ReadersMagnet Review features family caregivers and the important work that they do every day.

There are four types of caregivers: family caregiver, professional caregiver, independent caregiver, and volunteer caregiver. From among these four, the family caregiver is the most common. They are defined as relatives, friends, or neighbors providing medical, emotional, financial, nursing, social support for their sick or disabled loved one at home. Family caregivers offer their time for free to help with the care needs of an ailing or disabled loved one. Some dedicate their full time to the care of their loved ones. In the United States, there are over 60 million Americans currently serving as family caregivers. They are among our unsung heroes. ReadersMagnet takes a look at the important work they do.

Family Caregivers in the United States

Family caregivers are essentially volunteer caregivers as well. They dedicate part or most of their time taking care of a sick, disabled, or elderly family member for free. Although most family caregivers are not necessarily medical personnel or health worker, they are expected to provide nursing care, medical assistance (organizing doctor visits, supervising medications, and other tasks related to the patient’s medical needs.) However, there is still a lot of improvement that needs to be done in order to empower family caregivers in the country. Their job is too essential to be ignored. According to ,

“Family caregivers operate as extensions of health care systems performing complex medical and therapeutic tasks and ensuring care recipient adherence to therapeutic regimens. They operate as home-based “care coordinators” and personal advocates for care recipients. As health care costs and utilization continue to rise, individuals facing physical, mental, or behavioral challenges are increasingly dependent on the ability of a family or other informal caregivers to operate competently as formal health care providers. Yet, despite their important function in our society, caregivers do not receive adequate training, preparation, or ongoing support from health care systems. The APA Office on AIDS has more information about caregiving for aging LGBT adults with HIV. Additional information on HIV and aging is also available.”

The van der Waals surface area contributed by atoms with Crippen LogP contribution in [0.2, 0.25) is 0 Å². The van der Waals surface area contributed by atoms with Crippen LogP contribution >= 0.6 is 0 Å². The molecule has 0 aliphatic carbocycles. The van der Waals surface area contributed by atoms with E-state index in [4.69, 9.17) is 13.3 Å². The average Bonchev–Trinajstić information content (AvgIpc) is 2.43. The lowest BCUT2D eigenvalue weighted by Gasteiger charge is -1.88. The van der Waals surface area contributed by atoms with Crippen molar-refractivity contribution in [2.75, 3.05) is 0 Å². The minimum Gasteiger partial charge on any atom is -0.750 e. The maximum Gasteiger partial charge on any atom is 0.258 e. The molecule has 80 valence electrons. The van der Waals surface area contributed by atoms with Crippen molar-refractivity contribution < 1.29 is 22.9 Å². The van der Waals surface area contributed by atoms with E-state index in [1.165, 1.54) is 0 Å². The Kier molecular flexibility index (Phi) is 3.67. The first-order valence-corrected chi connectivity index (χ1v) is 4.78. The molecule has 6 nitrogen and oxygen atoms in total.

The current situation of our family caregivers might be due to a lack of appreciation and recognition for the valuable work that they do. Skills training, orientation, and an institution dedicated to family caregivers should are just some of the things that should be materialized in order to further the standards and capacity of our caregivers. Educating people as to the importance of trained family caregivers is as important as showing our appreciation for the inspiring work that they do.

One Caregivers Journey: An Inspiration

In March 2019, author Eleanor “Ellie” Gaccetta published her memoir One Caregiver’s Journey. In her book, Ellie recounts her experience as a full-time family caregiver to her mom for nine and a half years. Ellie’s mom suffered a hip injury after a bad fall when she was 93 years old. Ellie immediately decided to dedicate her time to taking care of her injured mom. When her mom suffered a minor stroke many months after the injury, Eleanor Gaccetta decided to chronicle her time with her mother. What started as journal entries soon became a regular recording of her experiences, as well as the challenges she encountered being a full-time family caregiver. Although Ellie is not a medical person, the insights, lessons, as well as the daily experiences that she shared in her book are very practical. One Caregiver’s Journey is a valuable read, not only for fellow family caregivers but also for those working as professional caregivers. Ellie’s work as a family caregiver for almost a decade certainly has given her wisdom and strength. Her story will definitely inspire readers to appreciate the work and sacrifices that our caregivers are doing daily.